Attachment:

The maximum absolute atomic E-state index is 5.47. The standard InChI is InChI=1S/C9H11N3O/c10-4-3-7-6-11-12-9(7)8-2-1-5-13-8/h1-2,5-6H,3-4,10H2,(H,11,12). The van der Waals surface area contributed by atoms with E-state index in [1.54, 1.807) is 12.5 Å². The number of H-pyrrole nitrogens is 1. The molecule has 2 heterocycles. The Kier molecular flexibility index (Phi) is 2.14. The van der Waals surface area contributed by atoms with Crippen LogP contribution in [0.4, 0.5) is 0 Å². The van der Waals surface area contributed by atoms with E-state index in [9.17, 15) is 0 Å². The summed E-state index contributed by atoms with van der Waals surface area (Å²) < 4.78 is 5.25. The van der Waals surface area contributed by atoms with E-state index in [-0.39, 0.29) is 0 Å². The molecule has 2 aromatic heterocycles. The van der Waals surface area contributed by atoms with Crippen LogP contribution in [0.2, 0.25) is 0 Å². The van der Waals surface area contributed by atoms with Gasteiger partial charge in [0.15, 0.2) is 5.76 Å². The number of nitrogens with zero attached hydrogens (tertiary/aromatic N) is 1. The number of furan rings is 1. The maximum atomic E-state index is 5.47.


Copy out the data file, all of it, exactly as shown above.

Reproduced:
The maximum absolute atomic E-state index is 5.47. The standard InChI is InChI=1S/C9H11N3O/c10-4-3-7-6-11-12-9(7)8-2-1-5-13-8/h1-2,5-6H,3-4,10H2,(H,11,12). The van der Waals surface area contributed by atoms with E-state index in [1.54, 1.807) is 12.5 Å². The number of H-pyrrole nitrogens is 1. The molecule has 2 heterocycles. The Kier molecular flexibility index (Phi) is 2.14. The van der Waals surface area contributed by atoms with Crippen LogP contribution in [0.4, 0.5) is 0 Å². The van der Waals surface area contributed by atoms with E-state index in [9.17, 15) is 0 Å². The summed E-state index contributed by atoms with van der Waals surface area (Å²) < 4.78 is 5.25. The van der Waals surface area contributed by atoms with E-state index in [-0.39, 0.29) is 0 Å². The molecule has 2 aromatic heterocycles. The van der Waals surface area contributed by atoms with Crippen LogP contribution in [0.2, 0.25) is 0 Å². The van der Waals surface area contributed by atoms with Gasteiger partial charge in [0.15, 0.2) is 5.76 Å². The number of nitrogens with zero attached hydrogens (tertiary/aromatic N) is 1. The number of furan rings is 1. The maximum atomic E-state index is 5.47.